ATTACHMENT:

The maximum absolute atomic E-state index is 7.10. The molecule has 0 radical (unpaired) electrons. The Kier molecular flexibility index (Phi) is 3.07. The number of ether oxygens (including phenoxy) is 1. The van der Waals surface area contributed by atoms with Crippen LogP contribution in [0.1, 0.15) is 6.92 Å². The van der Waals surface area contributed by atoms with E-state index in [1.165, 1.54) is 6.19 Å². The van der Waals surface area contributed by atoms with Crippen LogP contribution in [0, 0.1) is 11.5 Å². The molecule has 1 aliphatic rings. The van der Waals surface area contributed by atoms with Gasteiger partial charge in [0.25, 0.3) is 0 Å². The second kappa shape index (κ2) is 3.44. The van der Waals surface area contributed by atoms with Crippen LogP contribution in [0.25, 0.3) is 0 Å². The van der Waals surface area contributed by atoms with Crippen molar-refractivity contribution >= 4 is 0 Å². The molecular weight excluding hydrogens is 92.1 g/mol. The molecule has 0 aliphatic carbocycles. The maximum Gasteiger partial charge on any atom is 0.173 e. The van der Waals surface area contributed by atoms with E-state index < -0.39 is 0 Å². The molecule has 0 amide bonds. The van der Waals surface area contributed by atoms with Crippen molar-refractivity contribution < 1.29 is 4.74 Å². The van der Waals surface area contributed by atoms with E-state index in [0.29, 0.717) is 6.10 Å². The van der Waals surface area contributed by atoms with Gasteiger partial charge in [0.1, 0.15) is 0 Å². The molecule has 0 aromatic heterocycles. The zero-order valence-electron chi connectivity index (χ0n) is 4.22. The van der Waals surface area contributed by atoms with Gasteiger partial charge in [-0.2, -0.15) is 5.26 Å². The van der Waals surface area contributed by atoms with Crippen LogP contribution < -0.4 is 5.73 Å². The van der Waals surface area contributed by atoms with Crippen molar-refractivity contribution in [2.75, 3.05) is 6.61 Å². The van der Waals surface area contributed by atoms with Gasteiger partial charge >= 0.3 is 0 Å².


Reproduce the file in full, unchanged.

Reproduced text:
The maximum absolute atomic E-state index is 7.10. The molecule has 0 radical (unpaired) electrons. The Kier molecular flexibility index (Phi) is 3.07. The number of ether oxygens (including phenoxy) is 1. The van der Waals surface area contributed by atoms with Crippen LogP contribution in [0.1, 0.15) is 6.92 Å². The van der Waals surface area contributed by atoms with E-state index in [1.165, 1.54) is 6.19 Å². The van der Waals surface area contributed by atoms with Crippen LogP contribution in [0, 0.1) is 11.5 Å². The molecule has 1 aliphatic rings. The van der Waals surface area contributed by atoms with Gasteiger partial charge in [0.25, 0.3) is 0 Å². The second kappa shape index (κ2) is 3.44. The van der Waals surface area contributed by atoms with Crippen LogP contribution in [0.25, 0.3) is 0 Å². The van der Waals surface area contributed by atoms with Crippen molar-refractivity contribution >= 4 is 0 Å². The molecular weight excluding hydrogens is 92.1 g/mol. The molecule has 0 aliphatic carbocycles. The maximum Gasteiger partial charge on any atom is 0.173 e. The van der Waals surface area contributed by atoms with E-state index < -0.39 is 0 Å². The molecule has 0 amide bonds. The van der Waals surface area contributed by atoms with Crippen molar-refractivity contribution < 1.29 is 4.74 Å². The van der Waals surface area contributed by atoms with E-state index in [0.29, 0.717) is 6.10 Å². The van der Waals surface area contributed by atoms with Gasteiger partial charge in [0.1, 0.15) is 0 Å². The molecule has 0 aromatic heterocycles. The zero-order valence-electron chi connectivity index (χ0n) is 4.22. The van der Waals surface area contributed by atoms with Gasteiger partial charge in [-0.2, -0.15) is 5.26 Å². The van der Waals surface area contributed by atoms with Crippen LogP contribution < -0.4 is 5.73 Å². The van der Waals surface area contributed by atoms with Crippen molar-refractivity contribution in [2.75, 3.05) is 6.61 Å². The van der Waals surface area contributed by atoms with Gasteiger partial charge >= 0.3 is 0 Å².